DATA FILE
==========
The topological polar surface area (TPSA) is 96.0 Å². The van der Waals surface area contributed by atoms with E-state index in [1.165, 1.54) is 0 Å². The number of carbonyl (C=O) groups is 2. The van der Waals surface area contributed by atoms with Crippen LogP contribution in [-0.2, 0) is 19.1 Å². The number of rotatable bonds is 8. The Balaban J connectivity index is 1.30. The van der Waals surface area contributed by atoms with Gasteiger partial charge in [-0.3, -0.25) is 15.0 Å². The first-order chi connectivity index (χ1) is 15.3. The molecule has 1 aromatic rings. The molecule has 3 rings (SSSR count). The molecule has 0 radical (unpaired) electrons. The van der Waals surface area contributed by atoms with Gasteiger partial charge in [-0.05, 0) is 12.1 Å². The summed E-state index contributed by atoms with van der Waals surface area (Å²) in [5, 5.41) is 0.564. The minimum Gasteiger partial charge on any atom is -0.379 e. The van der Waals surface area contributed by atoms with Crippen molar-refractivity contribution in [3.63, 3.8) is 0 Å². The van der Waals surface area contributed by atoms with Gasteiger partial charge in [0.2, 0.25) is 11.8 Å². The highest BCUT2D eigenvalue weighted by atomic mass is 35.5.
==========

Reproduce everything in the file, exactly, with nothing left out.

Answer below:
The topological polar surface area (TPSA) is 96.0 Å². The van der Waals surface area contributed by atoms with E-state index in [1.165, 1.54) is 0 Å². The number of carbonyl (C=O) groups is 2. The van der Waals surface area contributed by atoms with Crippen LogP contribution in [-0.2, 0) is 19.1 Å². The number of rotatable bonds is 8. The Balaban J connectivity index is 1.30. The van der Waals surface area contributed by atoms with Gasteiger partial charge in [-0.3, -0.25) is 15.0 Å². The first-order chi connectivity index (χ1) is 15.3. The molecule has 1 aromatic rings. The molecule has 3 rings (SSSR count). The molecule has 0 radical (unpaired) electrons. The van der Waals surface area contributed by atoms with Gasteiger partial charge in [-0.05, 0) is 12.1 Å². The summed E-state index contributed by atoms with van der Waals surface area (Å²) in [5, 5.41) is 0.564. The minimum Gasteiger partial charge on any atom is -0.379 e. The van der Waals surface area contributed by atoms with Crippen molar-refractivity contribution in [3.63, 3.8) is 0 Å². The van der Waals surface area contributed by atoms with Gasteiger partial charge in [0.2, 0.25) is 11.8 Å². The highest BCUT2D eigenvalue weighted by atomic mass is 35.5.